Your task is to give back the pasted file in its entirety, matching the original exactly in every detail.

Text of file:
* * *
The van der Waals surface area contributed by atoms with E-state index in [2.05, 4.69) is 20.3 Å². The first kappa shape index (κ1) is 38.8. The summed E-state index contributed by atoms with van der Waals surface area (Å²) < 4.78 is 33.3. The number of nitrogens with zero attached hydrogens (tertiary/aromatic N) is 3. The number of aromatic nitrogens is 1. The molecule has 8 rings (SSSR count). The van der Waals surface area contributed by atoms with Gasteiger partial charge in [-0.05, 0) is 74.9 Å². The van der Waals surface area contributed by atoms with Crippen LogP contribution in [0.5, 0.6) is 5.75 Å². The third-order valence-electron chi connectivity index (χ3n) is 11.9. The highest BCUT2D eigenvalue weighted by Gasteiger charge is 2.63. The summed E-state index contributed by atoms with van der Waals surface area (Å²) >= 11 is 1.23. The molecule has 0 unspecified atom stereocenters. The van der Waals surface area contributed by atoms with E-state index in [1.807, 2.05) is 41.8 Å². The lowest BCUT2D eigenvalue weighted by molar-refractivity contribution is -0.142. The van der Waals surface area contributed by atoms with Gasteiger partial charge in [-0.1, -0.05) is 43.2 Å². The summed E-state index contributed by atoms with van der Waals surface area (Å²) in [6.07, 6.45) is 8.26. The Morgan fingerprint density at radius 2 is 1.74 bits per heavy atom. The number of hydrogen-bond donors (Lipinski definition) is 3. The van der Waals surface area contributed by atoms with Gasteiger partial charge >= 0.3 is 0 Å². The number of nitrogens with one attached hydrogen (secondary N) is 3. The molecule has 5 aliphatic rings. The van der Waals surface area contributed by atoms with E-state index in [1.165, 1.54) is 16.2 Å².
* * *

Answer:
The van der Waals surface area contributed by atoms with E-state index in [2.05, 4.69) is 20.3 Å². The first kappa shape index (κ1) is 38.8. The summed E-state index contributed by atoms with van der Waals surface area (Å²) < 4.78 is 33.3. The number of nitrogens with zero attached hydrogens (tertiary/aromatic N) is 3. The number of aromatic nitrogens is 1. The molecule has 8 rings (SSSR count). The van der Waals surface area contributed by atoms with Gasteiger partial charge in [-0.05, 0) is 74.9 Å². The van der Waals surface area contributed by atoms with Crippen LogP contribution in [0.5, 0.6) is 5.75 Å². The third-order valence-electron chi connectivity index (χ3n) is 11.9. The highest BCUT2D eigenvalue weighted by Gasteiger charge is 2.63. The summed E-state index contributed by atoms with van der Waals surface area (Å²) >= 11 is 1.23. The molecule has 0 unspecified atom stereocenters. The van der Waals surface area contributed by atoms with E-state index in [1.807, 2.05) is 41.8 Å². The lowest BCUT2D eigenvalue weighted by molar-refractivity contribution is -0.142. The van der Waals surface area contributed by atoms with Gasteiger partial charge in [-0.1, -0.05) is 43.2 Å². The summed E-state index contributed by atoms with van der Waals surface area (Å²) in [6.07, 6.45) is 8.26. The Morgan fingerprint density at radius 2 is 1.74 bits per heavy atom. The number of hydrogen-bond donors (Lipinski definition) is 3. The van der Waals surface area contributed by atoms with Gasteiger partial charge >= 0.3 is 0 Å². The number of nitrogens with one attached hydrogen (secondary N) is 3. The molecule has 5 aliphatic rings. The van der Waals surface area contributed by atoms with E-state index in [1.165, 1.54) is 16.2 Å².